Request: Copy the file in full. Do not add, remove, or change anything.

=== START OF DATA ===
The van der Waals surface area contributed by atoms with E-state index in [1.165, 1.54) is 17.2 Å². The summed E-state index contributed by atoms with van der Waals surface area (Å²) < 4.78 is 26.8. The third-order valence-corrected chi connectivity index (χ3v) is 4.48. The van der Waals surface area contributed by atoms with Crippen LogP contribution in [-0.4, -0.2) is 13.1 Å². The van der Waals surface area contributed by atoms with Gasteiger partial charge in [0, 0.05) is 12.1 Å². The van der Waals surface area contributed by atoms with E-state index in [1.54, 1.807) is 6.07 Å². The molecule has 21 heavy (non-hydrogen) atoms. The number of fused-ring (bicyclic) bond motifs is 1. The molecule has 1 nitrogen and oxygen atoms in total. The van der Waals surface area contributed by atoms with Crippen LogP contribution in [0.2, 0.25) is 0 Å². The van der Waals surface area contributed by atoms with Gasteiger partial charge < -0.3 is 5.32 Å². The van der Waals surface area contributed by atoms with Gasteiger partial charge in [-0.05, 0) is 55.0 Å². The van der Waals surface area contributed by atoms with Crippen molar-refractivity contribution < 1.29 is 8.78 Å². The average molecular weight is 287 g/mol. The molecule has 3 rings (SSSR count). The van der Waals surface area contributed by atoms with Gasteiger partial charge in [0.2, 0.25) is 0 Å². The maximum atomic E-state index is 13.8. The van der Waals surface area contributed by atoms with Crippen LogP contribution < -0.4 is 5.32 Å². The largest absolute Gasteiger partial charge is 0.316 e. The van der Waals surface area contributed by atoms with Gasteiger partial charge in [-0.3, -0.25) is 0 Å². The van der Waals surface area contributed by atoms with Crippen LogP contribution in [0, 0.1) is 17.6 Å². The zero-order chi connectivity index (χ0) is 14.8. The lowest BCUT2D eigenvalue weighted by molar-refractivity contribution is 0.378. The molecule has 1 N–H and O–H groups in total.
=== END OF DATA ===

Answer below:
The van der Waals surface area contributed by atoms with E-state index in [1.165, 1.54) is 17.2 Å². The summed E-state index contributed by atoms with van der Waals surface area (Å²) < 4.78 is 26.8. The third-order valence-corrected chi connectivity index (χ3v) is 4.48. The van der Waals surface area contributed by atoms with Crippen LogP contribution in [-0.4, -0.2) is 13.1 Å². The van der Waals surface area contributed by atoms with Gasteiger partial charge in [0, 0.05) is 12.1 Å². The van der Waals surface area contributed by atoms with E-state index in [1.54, 1.807) is 6.07 Å². The molecule has 21 heavy (non-hydrogen) atoms. The number of fused-ring (bicyclic) bond motifs is 1. The molecule has 1 nitrogen and oxygen atoms in total. The van der Waals surface area contributed by atoms with Crippen LogP contribution in [0.2, 0.25) is 0 Å². The van der Waals surface area contributed by atoms with Gasteiger partial charge < -0.3 is 5.32 Å². The van der Waals surface area contributed by atoms with Gasteiger partial charge in [-0.05, 0) is 55.0 Å². The van der Waals surface area contributed by atoms with Crippen molar-refractivity contribution < 1.29 is 8.78 Å². The average molecular weight is 287 g/mol. The molecule has 3 rings (SSSR count). The van der Waals surface area contributed by atoms with Gasteiger partial charge in [0.2, 0.25) is 0 Å². The maximum atomic E-state index is 13.8. The van der Waals surface area contributed by atoms with Crippen LogP contribution < -0.4 is 5.32 Å². The largest absolute Gasteiger partial charge is 0.316 e. The van der Waals surface area contributed by atoms with Gasteiger partial charge in [-0.3, -0.25) is 0 Å². The van der Waals surface area contributed by atoms with Crippen LogP contribution in [0, 0.1) is 17.6 Å². The zero-order chi connectivity index (χ0) is 14.8. The lowest BCUT2D eigenvalue weighted by molar-refractivity contribution is 0.378. The molecule has 1 N–H and O–H groups in total.